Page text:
But for those who are struggling with these additional sources of stress on top of their disordered eating behaviors, trauma-informed care can help.
The approach employs empathy at its core, working to help someone feel physical and emotional safety during treatment, which can hopefully help them achieve better physical and mental health.
What Is Trauma-Informed Care?
Trauma-informed care (TIC) is a type of treatment improvement protocol used in a number of mental health services. If a patient has a history of trauma, TIC tactics may be used in their course of care, no matter which type of treatment they’re receiving.
The practice encourages healthcare providers to recognize the presence of any trauma symptoms and consider how this history may impact a patient’s course of treatment. At the same time, it advises medical professionals not to harp on the source of someone’s trauma but rather to accept that it is part of their history and to move forward accordingly.
There are also a number of core principles trauma-informed practices work to establish throughout a patient’s care.1
While all behavioral health services work to create a feeling of safety for patients, a trauma-informed approach employs additional considerations in order to avoid potentially re-traumatizing someone who may already feel uncomfortable being at a hospital, medical clinic, or even out around strangers.
Everything from the amount of personal space an individual has in a waiting room to the way a nurse speaks to a patient can help promote safety. Patients may be allowed to attend treatment sessions with family members or loved ones. And even the facility itself can work to increase a sense of safety by ensuring parking lots and walkways are well-lit, among other strategies.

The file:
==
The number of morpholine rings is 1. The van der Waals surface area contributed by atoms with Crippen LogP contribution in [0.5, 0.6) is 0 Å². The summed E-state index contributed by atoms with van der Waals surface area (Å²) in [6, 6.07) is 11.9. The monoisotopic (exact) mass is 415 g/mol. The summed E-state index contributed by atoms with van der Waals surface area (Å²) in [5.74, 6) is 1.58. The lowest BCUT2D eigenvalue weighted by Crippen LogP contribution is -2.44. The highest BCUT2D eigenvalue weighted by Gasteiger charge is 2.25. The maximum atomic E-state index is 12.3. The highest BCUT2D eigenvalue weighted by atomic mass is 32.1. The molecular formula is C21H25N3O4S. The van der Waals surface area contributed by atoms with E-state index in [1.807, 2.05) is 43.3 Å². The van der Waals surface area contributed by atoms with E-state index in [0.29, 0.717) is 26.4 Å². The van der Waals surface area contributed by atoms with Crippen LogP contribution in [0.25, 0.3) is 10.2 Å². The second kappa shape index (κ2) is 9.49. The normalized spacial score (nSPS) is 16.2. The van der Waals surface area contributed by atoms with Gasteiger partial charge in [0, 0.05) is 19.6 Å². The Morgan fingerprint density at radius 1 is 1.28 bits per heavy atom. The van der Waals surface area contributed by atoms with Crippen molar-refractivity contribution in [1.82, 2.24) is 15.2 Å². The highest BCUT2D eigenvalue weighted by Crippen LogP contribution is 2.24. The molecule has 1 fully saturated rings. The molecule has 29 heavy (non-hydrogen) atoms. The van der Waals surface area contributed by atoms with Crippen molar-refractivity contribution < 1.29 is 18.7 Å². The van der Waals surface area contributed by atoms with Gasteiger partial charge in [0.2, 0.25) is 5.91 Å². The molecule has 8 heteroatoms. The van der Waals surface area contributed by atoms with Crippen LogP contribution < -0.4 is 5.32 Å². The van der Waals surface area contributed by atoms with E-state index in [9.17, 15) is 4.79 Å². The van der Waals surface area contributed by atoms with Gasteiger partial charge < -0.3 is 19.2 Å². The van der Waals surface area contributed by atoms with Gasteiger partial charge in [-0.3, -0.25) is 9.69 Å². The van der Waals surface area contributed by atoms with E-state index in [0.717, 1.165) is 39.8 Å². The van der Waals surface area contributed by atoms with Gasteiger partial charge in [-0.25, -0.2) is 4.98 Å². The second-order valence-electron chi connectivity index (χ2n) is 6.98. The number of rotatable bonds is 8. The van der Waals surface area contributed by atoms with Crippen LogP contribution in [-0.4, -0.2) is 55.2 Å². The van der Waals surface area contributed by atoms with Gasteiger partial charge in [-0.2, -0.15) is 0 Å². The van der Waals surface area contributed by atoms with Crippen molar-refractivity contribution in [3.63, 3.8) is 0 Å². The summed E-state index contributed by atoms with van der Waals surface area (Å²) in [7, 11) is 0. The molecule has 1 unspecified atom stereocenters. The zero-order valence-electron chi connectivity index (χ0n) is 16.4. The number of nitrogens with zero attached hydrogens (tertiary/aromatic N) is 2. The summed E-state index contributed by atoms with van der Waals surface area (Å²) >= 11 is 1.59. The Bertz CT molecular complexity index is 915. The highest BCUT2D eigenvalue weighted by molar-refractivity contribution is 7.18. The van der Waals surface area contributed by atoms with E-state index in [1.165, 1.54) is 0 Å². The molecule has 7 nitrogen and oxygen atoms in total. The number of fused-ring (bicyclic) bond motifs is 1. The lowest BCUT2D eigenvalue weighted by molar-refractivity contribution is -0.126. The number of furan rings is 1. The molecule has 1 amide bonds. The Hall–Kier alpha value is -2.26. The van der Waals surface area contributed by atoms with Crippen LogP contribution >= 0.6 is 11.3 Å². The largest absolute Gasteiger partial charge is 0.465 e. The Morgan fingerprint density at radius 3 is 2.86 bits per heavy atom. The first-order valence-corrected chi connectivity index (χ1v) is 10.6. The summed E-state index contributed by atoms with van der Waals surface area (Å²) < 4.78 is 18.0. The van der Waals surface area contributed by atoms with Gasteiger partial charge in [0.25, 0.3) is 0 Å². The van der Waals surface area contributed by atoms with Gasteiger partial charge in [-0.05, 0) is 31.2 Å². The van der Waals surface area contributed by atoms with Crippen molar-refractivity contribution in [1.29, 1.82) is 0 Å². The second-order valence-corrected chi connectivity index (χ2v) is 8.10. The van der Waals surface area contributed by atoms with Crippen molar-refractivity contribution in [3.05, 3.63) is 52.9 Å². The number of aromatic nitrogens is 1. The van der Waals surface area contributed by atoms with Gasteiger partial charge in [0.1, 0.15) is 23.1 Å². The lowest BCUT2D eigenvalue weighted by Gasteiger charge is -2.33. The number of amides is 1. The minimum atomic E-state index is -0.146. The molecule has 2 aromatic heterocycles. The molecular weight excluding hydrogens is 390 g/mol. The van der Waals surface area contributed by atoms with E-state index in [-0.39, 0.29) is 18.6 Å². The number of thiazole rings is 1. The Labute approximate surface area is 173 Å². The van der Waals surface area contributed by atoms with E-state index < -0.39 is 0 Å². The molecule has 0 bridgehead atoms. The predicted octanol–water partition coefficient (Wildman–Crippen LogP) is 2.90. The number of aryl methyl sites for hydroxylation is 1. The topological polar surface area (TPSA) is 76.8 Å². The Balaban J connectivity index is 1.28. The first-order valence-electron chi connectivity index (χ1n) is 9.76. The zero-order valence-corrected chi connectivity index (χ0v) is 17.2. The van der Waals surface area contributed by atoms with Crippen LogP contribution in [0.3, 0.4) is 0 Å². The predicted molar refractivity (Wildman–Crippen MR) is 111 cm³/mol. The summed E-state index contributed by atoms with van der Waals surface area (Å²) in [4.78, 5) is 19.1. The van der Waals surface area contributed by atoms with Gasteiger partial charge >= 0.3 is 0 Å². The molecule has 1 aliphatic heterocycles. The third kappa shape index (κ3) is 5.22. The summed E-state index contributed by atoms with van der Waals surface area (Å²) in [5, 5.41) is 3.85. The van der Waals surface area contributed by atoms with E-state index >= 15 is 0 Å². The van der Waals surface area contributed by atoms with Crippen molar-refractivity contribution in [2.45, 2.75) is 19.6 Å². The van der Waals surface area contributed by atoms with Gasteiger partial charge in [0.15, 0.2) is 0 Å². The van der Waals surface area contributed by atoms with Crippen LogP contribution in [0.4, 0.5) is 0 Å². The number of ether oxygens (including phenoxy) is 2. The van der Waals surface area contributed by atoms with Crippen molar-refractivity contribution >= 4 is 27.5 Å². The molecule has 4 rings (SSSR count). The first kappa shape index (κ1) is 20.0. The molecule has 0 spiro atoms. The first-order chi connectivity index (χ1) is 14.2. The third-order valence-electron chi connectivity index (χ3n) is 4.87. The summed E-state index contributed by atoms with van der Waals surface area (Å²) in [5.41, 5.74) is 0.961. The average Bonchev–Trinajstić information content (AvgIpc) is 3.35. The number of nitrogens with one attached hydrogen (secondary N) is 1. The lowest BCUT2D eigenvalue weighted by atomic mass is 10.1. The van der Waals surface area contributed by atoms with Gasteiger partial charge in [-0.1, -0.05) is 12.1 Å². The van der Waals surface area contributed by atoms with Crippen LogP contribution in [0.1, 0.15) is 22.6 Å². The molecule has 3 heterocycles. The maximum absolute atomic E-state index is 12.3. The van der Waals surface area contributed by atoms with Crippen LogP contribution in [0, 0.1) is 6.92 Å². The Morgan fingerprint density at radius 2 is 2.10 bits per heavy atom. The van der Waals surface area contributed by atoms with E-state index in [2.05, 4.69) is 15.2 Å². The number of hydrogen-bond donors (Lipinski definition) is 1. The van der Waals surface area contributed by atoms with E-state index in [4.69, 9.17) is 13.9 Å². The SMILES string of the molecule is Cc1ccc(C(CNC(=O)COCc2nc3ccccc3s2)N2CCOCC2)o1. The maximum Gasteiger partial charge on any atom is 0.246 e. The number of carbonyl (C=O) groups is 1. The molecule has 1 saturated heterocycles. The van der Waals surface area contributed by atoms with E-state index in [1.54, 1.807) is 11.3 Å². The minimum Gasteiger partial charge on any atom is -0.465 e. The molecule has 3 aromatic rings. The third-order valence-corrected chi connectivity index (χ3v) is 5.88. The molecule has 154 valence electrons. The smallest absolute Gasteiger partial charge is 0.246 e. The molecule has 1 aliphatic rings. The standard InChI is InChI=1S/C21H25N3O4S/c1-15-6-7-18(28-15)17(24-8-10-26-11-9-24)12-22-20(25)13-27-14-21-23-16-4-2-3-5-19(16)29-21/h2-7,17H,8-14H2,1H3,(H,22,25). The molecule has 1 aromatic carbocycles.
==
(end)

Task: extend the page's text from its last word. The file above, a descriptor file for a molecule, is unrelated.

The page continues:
One of the most powerful ways to heal and grow beyond trauma is by developing a sense of autonomy and exerting personal control over personal decisions in a healthy way.
In a trauma-informed environment, nurses, doctors, and other medical professionals treat patients as the master of their own health. They will make the rights and responsibilities of a patient clear, encourage a patient to share their thoughts and questions, and allow them to make decisions about their care when possible.
Piggybacking off the idea of greater patient choice is the concept of greater collaboration between a patient and their treatment team.
Often when visiting a doctor, there can be a sense of a power differential, with patients naturally deferring to medical staff or feeling dictated to. People who have experienced trauma may be particularly sensitive to these types of feelings.
But a trauma-informed organization will listen to a patient’s input and opinions and work together to create a treatment plan that feels helpful for everyone in the end.
Trustworthiness is one of the most important aspects of successful care, especially when treating complex and sensitive conditions like eating disorders. A patient must trust that a doctor, nurse, or therapist has their best interest at heart in order to fully commit themself to the program.
But a history of trauma often leads to difficulty trusting others.
To help address this issue, TIC recommends establishing clear interpersonal boundaries that are never crossed. They may change, but that evolution should be clear, slow, consensual, and always professional.
A sense of transparency, honesty, and clarity is also important. And a care provider should also aim to remain consistent, never shifting rules or expectations suddenly.
Important cultural or social differences or preferences that are not adequately addressed in a patient’s care could lead to further stress, mistrust, or re-traumatization.
Presenting treatment and treatment options in a way that recognizes and caters to a patient’s needs is one way to help alleviate this scenario. And health care providers are also implored to recognize and eliminate any biases around a patient’s culture, race, sexual orientation, gender identity, or other potentially sensitive factors.
What Does Trauma-Informed Care Look Like?
One way trauma-informed care is often described is as an overall perspective shift. It switches the focus of someone’s care from “What’s wrong with you?” to “What happened to you?”3